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Discussion Starter · #1 ·
I have 3 standard light fixtures outside and want convert them into dusk to dawn. One is working on installing a new black photosensor but the rest two are not.

Black is connected to black and the same for white also. Red also same. There is one wire from the fixture is unconnected. Should that be connected to red?



Here is the pic of the one that is not working. Can you please help what's wrong here?
 

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Looks to me that your sensor red is connected to the ground (bare) wire.

The connections minus the sensor should be cable white (neutral return) to fixture white, cable black (hot power) to fixture black and ground (bare) to ground.

The sensor should be interrupting the black (hot power) so maybe there's your problem.

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Discussion Starter · #3 ·
Thank you Chuck. Sorry, I did not completely understand the answer. Are you saying the red should be connected to fixture bare wire which is not connected at this time?
 

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Let's start with safety grounds.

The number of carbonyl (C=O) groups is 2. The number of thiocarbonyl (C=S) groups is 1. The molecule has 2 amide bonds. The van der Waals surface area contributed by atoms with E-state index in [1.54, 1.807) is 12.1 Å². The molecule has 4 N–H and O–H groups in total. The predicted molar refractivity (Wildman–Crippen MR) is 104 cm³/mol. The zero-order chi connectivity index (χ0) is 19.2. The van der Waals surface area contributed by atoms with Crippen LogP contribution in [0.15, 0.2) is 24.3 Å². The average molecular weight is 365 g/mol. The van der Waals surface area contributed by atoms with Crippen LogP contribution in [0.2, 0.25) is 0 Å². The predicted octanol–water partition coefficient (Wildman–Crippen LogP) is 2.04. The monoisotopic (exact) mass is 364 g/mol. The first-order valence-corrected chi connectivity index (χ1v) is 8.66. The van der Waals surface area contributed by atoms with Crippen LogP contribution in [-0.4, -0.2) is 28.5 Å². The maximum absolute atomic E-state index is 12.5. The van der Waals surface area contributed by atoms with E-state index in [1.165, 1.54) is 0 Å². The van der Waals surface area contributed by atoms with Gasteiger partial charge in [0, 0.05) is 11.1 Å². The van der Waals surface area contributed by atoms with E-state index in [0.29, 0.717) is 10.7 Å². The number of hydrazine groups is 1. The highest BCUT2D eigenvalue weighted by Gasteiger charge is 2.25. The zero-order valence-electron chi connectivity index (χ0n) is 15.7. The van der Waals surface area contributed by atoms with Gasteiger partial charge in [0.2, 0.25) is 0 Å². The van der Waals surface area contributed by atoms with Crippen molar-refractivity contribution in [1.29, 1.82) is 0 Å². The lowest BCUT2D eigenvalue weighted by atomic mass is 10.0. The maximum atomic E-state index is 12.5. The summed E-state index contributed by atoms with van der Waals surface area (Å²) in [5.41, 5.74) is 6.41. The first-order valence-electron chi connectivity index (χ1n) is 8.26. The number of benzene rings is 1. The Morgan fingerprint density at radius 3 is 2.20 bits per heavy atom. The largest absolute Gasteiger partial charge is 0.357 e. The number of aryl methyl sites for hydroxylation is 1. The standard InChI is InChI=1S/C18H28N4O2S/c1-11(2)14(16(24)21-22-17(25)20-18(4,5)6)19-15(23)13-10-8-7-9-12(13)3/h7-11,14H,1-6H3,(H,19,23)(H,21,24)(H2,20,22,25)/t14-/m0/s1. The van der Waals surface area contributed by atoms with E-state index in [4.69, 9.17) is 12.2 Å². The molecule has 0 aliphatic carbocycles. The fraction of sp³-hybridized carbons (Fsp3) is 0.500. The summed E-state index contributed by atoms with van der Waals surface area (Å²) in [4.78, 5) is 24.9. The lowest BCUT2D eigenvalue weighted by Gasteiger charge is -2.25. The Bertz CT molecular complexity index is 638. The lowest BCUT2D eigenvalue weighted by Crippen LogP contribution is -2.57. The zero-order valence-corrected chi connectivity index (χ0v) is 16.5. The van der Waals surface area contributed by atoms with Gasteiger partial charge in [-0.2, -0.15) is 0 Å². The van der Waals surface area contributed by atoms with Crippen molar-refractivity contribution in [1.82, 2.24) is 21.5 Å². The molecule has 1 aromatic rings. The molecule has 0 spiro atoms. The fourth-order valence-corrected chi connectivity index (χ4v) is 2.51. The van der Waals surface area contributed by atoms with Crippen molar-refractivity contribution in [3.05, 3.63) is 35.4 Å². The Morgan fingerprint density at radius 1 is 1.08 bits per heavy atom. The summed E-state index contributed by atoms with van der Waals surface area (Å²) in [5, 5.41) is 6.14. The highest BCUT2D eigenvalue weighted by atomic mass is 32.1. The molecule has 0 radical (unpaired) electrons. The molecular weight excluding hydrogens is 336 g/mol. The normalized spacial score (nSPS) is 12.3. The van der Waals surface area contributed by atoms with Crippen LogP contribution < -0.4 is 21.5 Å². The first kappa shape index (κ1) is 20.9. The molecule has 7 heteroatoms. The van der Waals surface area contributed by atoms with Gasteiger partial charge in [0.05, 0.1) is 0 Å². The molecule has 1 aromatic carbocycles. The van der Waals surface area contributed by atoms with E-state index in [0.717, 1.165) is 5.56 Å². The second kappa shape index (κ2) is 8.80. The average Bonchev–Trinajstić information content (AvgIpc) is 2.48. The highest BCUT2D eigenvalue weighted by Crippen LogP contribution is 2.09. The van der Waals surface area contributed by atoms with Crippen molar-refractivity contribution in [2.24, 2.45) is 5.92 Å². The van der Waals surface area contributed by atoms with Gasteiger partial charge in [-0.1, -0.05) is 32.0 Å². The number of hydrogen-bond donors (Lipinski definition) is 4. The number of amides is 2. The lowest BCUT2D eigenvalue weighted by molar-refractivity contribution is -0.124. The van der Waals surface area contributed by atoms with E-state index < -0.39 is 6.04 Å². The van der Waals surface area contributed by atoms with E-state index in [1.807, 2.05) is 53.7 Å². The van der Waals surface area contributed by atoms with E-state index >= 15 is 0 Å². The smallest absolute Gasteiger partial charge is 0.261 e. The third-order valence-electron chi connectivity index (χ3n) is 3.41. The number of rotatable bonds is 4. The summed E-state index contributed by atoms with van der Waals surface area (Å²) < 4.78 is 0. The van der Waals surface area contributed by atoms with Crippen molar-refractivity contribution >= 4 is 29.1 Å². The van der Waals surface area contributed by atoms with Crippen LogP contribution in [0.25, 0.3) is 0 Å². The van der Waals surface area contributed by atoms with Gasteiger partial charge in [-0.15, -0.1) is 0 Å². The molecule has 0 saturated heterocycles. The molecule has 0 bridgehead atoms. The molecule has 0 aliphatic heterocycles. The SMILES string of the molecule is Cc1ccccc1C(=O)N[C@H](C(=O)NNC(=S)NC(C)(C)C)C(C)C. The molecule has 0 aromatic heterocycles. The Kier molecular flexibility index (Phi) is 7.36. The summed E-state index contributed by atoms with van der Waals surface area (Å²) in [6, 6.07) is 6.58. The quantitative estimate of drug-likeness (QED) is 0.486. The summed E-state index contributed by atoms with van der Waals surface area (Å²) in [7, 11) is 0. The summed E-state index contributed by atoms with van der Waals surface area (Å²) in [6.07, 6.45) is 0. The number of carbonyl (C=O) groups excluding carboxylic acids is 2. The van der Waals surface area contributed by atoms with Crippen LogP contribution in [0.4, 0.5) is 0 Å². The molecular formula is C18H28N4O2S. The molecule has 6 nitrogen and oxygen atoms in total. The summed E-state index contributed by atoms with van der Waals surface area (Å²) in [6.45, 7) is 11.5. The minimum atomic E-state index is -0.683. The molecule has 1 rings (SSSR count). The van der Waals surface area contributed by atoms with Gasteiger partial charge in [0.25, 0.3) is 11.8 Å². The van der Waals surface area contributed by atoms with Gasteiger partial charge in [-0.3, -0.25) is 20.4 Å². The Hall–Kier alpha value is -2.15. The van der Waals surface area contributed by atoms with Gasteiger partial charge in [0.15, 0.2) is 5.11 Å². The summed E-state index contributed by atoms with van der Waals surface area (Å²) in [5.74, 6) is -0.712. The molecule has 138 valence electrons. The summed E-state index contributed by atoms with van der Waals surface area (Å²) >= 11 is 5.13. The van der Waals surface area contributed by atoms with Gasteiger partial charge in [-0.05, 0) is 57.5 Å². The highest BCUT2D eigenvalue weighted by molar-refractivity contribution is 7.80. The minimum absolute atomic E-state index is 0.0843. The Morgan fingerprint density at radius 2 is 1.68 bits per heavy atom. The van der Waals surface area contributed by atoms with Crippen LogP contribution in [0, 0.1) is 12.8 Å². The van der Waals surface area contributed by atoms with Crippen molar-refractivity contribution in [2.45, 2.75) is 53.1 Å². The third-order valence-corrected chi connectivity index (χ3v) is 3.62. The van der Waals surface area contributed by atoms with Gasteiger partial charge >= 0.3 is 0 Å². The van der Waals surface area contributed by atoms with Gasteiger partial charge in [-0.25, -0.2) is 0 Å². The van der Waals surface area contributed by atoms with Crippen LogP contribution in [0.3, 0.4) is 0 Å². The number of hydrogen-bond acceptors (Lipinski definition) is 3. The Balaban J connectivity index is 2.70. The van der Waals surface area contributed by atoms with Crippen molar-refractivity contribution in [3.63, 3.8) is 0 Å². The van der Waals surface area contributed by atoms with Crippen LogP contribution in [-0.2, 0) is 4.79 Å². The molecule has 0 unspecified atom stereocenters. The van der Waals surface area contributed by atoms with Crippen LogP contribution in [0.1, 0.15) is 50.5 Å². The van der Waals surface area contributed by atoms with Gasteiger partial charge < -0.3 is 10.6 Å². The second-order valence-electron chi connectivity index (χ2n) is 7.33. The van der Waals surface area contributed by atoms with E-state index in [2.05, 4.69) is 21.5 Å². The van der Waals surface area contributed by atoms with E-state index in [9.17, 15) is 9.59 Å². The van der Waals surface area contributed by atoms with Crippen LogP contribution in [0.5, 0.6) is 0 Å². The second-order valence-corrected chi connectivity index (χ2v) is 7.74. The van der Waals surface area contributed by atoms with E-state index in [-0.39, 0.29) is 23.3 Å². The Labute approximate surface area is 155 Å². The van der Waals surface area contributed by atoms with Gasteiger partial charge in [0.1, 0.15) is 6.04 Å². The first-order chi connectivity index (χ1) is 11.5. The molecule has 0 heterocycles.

SAFETY GROUND = a safety shield on which electricity never flows (except during faults). Standard wire colors are

  • Bare wire
  • Green
  • Yellow w/ green stripe

All safety ground wires always connect to each other and metal junction boxes, and never to any other wire. Attaching a red wire to grounds = "I need to learn more stuff before doing anything more with electrical".



NEUTRAL = I think you know about. Neutral is white or gray, but sometimes white wires can be hot. 3-way switch circuits are especially weird.



HOT = You have 2 kinds of hot running around in that box: always-hot (hot when the Russians haven't blown the power plant), and switched-hot (hot when you want the light to be on). Like any switch, the day-night sensor connects to always-hot and switched-hot.

Standard color for always-hot = any color except green, white or gray.
Standard color for switched-hot = any color except green, white or gray.

You're right - that's not much help, but electrical is NOT novice-friendly.
 

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The black power goes to the black of the photo cell. The red of the photo cell goes to the black of the fixture.
Grounds and whites connect to each other
Close, but not quite right.

The white from the Romex goes to the white of the fixture and the white of the photo sensor.

The ground from the Romex goes to the ground of the fixture and should also be attached to the box.

The grounds and neutrals should not be connected together.

They both have their intended purposes.
 

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The white from the Romex goes to the white of the fixture and the white of the photo sensor.

The ground from the Romex goes to the ground of the fixture and should also be attached to the box.
and, the Red from the "Sensor" goes to the Black of the Lamp (fixture)
with the Black of the "Line" going to the Black of the "Sensor".